The victim of a wedding fair scammer has spoken of the moment she arrived at Belfast Castle to discover she had handed over money for a fake event.
The Co Londonderry woman, who runs a part-time caricature business, said she was duped into paying for a stall at the non-existent wedding event where she had hoped to promote her artistic work.
The victim, who did not want to be identified, said she spotted an advert for the bogus wedding fair on Facebook and contacted its organiser, Magherafelt man Callum Townsend. Townsend replied with his bank account details and the businesswoman paid the conman £60 to secure a slot.
The 24-year-old fraudster - formerly known as Stuart Townsend - was yesterday convicted of ripping off more than a dozen businesses across Northern Ireland.
He was handed a four-month jail term, suspended for three years. The victim spoke of the moment she discovered the truth. "We had put in a lot of time and effort preparing for the stall and arrived early at Belfast Castle to set it up," she said.
"We drove up to the fair and straightaway the man at the gate said, 'Sorry, there's no fair here'.
"It was a waste of my time and money. I couldn't believe the cheek and how it was done so sneakily. He fooled us all.
"I should have known better and alarm bells should have started ringing when he told me I could have a cheaper deal - I should have smelled a rat then.
"I know there were other businesses who paid around £300 to attend the event. There were other people who also paid for an advertising piece in the magazine, which was an extra £100. I have been warning people about him ever since. He's still out walking about after conning people out of so much money.
"He literally conned us and I would never have expected someone to do that. I was really taken aback. We all put it down to experience, that we would learn from it."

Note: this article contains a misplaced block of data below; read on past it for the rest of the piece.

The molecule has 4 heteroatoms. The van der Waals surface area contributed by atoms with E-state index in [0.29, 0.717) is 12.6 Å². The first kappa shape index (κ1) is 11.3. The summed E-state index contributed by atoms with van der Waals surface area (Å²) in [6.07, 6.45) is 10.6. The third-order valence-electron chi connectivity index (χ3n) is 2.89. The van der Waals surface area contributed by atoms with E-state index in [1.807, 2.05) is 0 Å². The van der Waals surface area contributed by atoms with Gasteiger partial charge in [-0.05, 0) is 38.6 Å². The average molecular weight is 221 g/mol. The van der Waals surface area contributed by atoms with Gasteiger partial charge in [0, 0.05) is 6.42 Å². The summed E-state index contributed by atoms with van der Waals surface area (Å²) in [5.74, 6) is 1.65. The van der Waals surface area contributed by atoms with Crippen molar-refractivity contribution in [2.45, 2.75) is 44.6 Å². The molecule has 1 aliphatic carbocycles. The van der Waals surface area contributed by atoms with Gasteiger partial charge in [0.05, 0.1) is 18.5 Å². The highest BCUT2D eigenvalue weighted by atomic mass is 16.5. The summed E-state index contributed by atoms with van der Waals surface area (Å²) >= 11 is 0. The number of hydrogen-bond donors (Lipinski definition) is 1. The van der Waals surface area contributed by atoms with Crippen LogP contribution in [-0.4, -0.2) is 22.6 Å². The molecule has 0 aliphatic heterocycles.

Townsend, of Parkmore Road, Magherafelt, walked free from Ballymena Magistrates Court after being convicted of a litany of fraud charges.
The court was told the crook had set up an events company to run birthdays and bridal fairs and in 2013 said he had advertised a bridal fair.
He took money from a number of businesses in the run-up to the event, but it did not take place.
He appeared at court for sentencing on 15 charges of fraud by false representation.
The charges show he dishonestly made a false representation to two women that they would be a "unique sponsor" of the wedding fair and he provided misleading information to other businesses to secure funds. Townsend had also asked for £100 for advertisements which were never provided and also said he needed amounts of £100 to secure a place at the bridal fair. He also told one firm he would supply them with work in return for discounted IT services.
Victims included a wedding dress provider and a wedding cake artist and the charges related to dates in 2013 ahead of a planned wedding fair.
Defence barrister Michael Forde told court Townsend had provided a cheque for £1,380 as part of compensation.
The court heard the exact amount owed is £1,515 and Townsend was ordered to pay it back in full.
The prosecutor said: "This man started up an events planning business in Northern Ireland for birthdays and weddings. There are a large number of victims."
Defence counsel said his client was previously given a suspended sentence of five months, suspended for three years for similar offences by another judge.
District Judge Des Perry said everybody had been paid back what they were owed "bar the disappointment" involved.
Judge Perry told Townsend: "This was a dreadful series of events.
"The chances of you fulfilling the promises was nil."